So, you need to figure out how many circuits there are in the server
room and what the maximum kVA they can supply under any circumstances is
(multiplying by 0.6-0.8 of theoretical capacity to obtain real capacity
to accomodate the harmonic problem unless the room is on a harmonic
mitigating transformer or you use expensive power factor correcting
power supplies in all your nodes).  You need to also find out what the
peak AC capacity is serving the space (presuming that you need to
maintain an ambient temperature of <70F, ideally <60F).  You may find
that rackspace is a total non-issue and can never BECOME an issue unless
somebody spends a $100K or more on room renovations.

 c) Your computation that with P4's you are buying 2/3 of the capacity
for 1/7 the money is still pessimistic.  This is true IF AND ONLY IF
your parallel code scales perfectly and Amdahl's law is all but
irrelevant (for example, doing nothing but embarrassingly parallel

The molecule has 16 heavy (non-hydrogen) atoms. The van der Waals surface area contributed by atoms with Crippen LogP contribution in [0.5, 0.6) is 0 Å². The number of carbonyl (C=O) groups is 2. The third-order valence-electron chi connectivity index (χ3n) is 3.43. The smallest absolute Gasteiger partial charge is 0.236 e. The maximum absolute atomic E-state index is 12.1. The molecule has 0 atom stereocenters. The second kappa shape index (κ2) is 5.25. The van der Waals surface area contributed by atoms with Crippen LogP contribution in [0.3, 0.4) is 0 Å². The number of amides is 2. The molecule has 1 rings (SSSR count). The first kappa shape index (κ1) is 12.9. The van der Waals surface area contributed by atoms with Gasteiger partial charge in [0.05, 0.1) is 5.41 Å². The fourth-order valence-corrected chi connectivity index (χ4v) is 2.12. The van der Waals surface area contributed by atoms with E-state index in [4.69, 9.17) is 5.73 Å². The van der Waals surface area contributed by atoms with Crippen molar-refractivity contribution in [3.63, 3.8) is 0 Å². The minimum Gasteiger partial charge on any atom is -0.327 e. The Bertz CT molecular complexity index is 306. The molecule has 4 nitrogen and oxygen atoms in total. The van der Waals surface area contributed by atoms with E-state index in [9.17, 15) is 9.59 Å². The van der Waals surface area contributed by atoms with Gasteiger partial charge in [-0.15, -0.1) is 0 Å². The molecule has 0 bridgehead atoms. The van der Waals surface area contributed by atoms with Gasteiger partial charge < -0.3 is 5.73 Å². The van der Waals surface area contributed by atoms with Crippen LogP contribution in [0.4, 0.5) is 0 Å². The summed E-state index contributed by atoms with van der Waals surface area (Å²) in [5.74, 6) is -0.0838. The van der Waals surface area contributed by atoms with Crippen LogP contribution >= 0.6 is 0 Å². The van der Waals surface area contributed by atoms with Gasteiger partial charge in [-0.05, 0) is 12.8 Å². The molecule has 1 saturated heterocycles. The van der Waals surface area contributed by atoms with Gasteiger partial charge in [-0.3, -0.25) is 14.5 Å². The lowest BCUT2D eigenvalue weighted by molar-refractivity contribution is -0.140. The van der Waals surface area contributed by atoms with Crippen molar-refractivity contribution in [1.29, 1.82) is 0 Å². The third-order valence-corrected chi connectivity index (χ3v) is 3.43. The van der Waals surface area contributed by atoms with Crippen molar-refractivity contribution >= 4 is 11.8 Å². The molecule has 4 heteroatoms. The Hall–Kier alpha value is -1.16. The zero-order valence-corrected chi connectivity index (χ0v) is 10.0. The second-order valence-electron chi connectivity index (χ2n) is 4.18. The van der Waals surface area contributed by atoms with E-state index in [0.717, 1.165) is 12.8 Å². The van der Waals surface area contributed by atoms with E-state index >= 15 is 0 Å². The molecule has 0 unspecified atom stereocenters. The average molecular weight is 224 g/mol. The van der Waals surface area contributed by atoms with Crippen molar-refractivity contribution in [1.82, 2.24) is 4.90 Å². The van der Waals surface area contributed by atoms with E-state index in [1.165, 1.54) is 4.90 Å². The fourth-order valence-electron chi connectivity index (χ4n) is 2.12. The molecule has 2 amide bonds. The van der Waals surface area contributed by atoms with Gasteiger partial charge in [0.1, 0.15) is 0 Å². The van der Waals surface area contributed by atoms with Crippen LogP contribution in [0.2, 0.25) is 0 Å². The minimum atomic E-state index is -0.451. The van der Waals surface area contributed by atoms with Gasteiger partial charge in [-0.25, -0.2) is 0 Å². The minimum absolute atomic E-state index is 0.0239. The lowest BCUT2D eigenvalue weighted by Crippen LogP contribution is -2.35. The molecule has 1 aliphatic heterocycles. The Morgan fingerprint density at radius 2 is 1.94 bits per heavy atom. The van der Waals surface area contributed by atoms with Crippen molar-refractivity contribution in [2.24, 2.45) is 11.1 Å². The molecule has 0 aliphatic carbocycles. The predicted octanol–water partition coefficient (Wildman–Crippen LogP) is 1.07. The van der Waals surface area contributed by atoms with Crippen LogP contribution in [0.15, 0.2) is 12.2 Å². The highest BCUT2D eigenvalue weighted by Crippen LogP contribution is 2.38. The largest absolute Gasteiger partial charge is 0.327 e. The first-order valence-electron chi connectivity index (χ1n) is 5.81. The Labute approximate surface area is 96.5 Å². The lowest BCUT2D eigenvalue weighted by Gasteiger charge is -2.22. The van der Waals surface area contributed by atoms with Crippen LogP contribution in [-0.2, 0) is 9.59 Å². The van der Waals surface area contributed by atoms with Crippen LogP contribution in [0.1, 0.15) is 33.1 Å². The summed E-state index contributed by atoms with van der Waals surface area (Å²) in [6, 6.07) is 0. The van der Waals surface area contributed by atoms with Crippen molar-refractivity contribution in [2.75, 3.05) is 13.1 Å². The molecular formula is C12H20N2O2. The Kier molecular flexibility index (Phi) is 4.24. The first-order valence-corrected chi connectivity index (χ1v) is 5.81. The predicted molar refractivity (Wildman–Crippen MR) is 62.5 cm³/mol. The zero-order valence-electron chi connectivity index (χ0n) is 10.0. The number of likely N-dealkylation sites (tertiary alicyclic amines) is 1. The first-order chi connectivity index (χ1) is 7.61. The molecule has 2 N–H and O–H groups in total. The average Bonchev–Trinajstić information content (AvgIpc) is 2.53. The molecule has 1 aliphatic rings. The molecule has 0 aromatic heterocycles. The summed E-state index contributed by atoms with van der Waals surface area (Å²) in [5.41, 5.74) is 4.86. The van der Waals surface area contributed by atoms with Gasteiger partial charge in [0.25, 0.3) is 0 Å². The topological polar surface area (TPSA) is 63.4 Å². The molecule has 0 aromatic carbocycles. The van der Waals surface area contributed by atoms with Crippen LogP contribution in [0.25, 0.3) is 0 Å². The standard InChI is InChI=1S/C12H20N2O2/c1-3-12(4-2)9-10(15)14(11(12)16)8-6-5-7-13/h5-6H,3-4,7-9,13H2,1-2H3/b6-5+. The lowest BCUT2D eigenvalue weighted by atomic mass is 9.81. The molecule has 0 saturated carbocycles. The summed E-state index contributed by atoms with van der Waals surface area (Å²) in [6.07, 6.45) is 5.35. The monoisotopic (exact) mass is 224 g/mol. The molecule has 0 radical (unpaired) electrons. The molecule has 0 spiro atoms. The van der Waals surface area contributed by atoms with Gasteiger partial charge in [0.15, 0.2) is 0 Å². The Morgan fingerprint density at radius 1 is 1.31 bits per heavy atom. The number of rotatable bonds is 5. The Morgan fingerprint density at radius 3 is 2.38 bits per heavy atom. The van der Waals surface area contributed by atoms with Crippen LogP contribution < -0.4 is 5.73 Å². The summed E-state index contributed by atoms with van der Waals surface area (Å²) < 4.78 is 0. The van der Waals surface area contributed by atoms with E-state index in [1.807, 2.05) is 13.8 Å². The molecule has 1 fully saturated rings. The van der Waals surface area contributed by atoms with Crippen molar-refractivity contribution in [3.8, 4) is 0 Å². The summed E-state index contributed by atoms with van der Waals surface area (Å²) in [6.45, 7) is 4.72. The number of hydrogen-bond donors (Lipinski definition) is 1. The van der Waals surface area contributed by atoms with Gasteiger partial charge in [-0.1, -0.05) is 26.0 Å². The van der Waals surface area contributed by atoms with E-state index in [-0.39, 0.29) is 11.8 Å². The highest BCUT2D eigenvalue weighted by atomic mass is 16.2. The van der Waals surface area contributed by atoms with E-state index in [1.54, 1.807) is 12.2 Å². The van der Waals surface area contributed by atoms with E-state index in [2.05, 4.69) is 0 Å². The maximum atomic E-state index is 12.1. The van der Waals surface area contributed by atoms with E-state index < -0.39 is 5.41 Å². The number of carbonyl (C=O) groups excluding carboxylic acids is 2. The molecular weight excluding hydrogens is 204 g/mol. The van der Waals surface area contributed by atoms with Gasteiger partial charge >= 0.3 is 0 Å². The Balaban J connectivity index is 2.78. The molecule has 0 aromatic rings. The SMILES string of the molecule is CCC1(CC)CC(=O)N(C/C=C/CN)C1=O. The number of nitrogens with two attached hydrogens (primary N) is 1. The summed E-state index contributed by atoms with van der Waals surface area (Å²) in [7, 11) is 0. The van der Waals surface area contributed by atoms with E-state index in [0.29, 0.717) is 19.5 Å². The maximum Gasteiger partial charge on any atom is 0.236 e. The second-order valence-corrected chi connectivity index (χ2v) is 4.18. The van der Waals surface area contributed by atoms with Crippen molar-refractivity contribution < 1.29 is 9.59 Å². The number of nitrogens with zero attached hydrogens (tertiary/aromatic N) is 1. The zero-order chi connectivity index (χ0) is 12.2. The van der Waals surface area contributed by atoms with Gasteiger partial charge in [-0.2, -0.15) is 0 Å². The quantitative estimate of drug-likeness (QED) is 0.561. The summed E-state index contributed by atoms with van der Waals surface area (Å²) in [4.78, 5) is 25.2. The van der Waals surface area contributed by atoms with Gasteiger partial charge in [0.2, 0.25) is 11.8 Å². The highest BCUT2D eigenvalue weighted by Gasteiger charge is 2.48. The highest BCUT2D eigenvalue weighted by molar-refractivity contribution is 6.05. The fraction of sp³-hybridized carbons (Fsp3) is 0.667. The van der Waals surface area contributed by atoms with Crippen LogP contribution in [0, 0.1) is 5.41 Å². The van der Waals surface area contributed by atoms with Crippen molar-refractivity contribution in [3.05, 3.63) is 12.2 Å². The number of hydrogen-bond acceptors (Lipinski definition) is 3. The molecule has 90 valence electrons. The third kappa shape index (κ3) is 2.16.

computations for very long blocks of time).  Otherwise, fewer, faster
CPUs will often significantly outperform more, slower CPUs because they
complete the rate-limiting SERIAL fraction of the code many times
faster.  As a single (extreme) example, suppose your parallel
application has a 1/7 serial component.  It takes one minute to execute
the serial component on one of the P3s.  It then splits and takes one
more minute to complete the other six minutes worth of task using all
six available P3 CPUs.

On the P4, it takes 30 seconds to complete the serial fraction (half the
time as the single P3).  It then completes each remaining sixth of the
computation in 30 seconds of CPU time, with two CPUs (taking a minute
and a half).  The two architectures complete in the SAME about of time!
It would be fairer to state that the BEST the 6xP3 can do on ideal
parallel code is 1.5x the work of the 2xP4, where it could easily be a
lot less depending on where and how the code contains serial
bottlenecks.  YMMV, and is likely to be worse (for the P3s) than your
estimate, almost certainly never better.

 d) On a similar note, consider other hardware bottlenecks and
architectural limitations.  OK, so you have a 6xP3.  How much memory
does it hold, and how is it apportioned for use per CPU?  How is disk